Thanks for your comment and observation, Dr. Ramsee. I have created an NGO, Livestock Industry Foundation for Africa,(LIFA), which advocates for the mitigation of major natural and man made risk factors in poultry as wish to extend its tentacles beyond Africa. We would really appreciate your input and contribution to the growth of the NGO as well as from interested collaburators. Thanks.

Re: Forum: Day Old Chicks (DOC) Health Status and Early Mortalities: Consequences of Mycotoxin on Breeder Farms and Hatchery Managment in West Africa: Case Studies from Nigeria VE
07/01/2017 | Thanks for discuss forum on DOC health.

Chicks marathon begins from its egg stage.
1. If we overlook parent birds health and nutrition then rest of the chicks health struggles for corrections to remain hardly below average rank.
2. In the perfect DOC the journey ahead can be totally focused on optimum level achievment.
3. The possibility of diseases and mortality are again more possible with high growth rate chicks.which is no less than for imperfect DOC. Because the physiological organs heart , kidneys, liver etc are on maximum load of work.and that is challenging to maintain immunity level they have.
4. Required nutrition and supportive micronutrients . Then required farm condition and supportive farm condition must be made parallel with the days ahead.

Re: Forum: Day Old Chicks (DOC) Health Status and Early Mortalities: Consequences of Mycotoxin on Breeder Farms and Hatchery Managment in West Africa: Case Studies from Nigeria VE
07/01/2017 | Broiler growing cycle is less than 40days all over the world. Consumers are demanding quality chicken and are showing concern regarding how the birds are reared. NGO set up will not suit this sector at all. Integrated production by large operators controlling breeders hatchery feed mill and well managed houses can only produce the quality chicken. NGOs may work with dual purpose or low technology input birds to meet the economic and nutritional needs of remote rural areas which is not a mean affair.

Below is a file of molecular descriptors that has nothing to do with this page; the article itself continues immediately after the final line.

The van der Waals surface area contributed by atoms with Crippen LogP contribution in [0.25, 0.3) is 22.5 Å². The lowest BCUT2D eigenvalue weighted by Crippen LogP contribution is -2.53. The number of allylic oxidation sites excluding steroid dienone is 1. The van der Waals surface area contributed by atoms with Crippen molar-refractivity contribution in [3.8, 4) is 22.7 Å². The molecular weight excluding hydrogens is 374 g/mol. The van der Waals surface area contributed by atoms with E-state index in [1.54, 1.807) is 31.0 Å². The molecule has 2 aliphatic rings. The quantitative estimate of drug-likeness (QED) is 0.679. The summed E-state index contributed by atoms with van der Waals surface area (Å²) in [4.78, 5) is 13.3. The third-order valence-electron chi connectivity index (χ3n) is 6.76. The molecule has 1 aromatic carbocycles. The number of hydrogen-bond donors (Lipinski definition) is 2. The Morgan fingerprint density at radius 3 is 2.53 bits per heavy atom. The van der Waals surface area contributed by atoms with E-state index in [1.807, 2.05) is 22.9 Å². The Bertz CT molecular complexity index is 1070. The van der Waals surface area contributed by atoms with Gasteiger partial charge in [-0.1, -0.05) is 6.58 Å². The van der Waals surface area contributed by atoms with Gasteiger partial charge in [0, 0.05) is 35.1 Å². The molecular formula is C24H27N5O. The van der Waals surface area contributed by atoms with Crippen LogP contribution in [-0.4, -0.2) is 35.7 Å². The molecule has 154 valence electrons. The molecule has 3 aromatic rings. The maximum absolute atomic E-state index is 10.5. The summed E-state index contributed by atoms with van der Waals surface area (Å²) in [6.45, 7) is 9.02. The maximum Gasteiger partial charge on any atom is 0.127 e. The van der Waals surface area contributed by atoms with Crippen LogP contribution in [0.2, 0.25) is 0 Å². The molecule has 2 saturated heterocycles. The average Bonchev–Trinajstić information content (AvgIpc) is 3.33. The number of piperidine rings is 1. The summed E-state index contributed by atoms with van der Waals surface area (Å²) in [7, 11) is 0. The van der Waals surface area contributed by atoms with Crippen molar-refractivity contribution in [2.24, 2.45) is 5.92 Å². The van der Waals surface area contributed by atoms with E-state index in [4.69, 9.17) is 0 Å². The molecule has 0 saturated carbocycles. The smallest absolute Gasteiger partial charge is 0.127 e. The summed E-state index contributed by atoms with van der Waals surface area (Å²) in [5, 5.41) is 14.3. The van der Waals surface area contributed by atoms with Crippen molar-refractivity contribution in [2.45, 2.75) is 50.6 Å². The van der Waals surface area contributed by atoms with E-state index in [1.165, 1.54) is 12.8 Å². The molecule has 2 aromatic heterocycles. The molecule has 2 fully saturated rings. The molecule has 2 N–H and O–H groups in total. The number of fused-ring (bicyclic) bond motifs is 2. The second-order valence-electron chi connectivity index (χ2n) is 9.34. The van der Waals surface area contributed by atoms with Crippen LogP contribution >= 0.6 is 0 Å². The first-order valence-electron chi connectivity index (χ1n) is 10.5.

Stephen Adejoro Dr
Doctor of Veterinary Medicine
Re: Forum: Day Old Chicks (DOC) Health Status and Early Mortalities: Consequences of Mycotoxin on Breeder Farms and Hatchery Managment in West Africa: Case Studies from Nigeria VE
07/01/2017 | Thank you D Kotalah. For your comment on mitigation for aflatoxin induced mortalities in poltry and other livestocks in Africa. Dr Kotalah concern is what best stategies will prevent this endemicity in the Industry and it is my believe that the issue of aflatoxin is broader than veterinary technicaL issues alone, It is indeed a multiprofessional approach that involve all relevant stake holders involved in grain production valuue chain including grain utilization value chain. Like. Poultry chain business like poultry production. In Africa we need to create massive awareness on best management practices for grain harvest . Storage and best practices to produce livestock feed to avoid mycotoxin contamination along the chains. YYou will agree with me that this is far beyond veterinary technical isses alone as their is need to educate farmers . Gain distribtors and feed millers . Many of who are still ignorant of aflatoxin implications in livestock as weas the public health implications. Today many organizations lie CTA and PACA are collaborating on Aflatoxin mitigation in Africa. This NGO will rreveal to farmers by massive edcation the import of aflatoxin and other mycotoxin in livestock infertility problems, vaccination failuures and in various resistant issues. I believe you can now see the big role that this kind of NGO will face in Africa and the beed to actively work on it. Thank you
Stephen Adejoro Dr
Doctor of Veterinary Medicine
Re: Forum: Day Old Chicks (DOC) Health Status and Early Mortalities: Consequences of Mycotoxin on Breeder Farms and Hatchery Managment in West Africa: Case Studies from Nigeria VE
07/01/2017 | I thank all the numerous viewers of this article world wide and all your useful commentss. We are all working towards the same goal of a mycotoxin inimised challanges in the livestock indstry.
Re: Forum: Day Old Chicks (DOC) Health Status and Early Mortalities: Consequences of Mycotoxin on Breeder Farms and Hatchery Managment in West Africa: Case Studies from Nigeria VE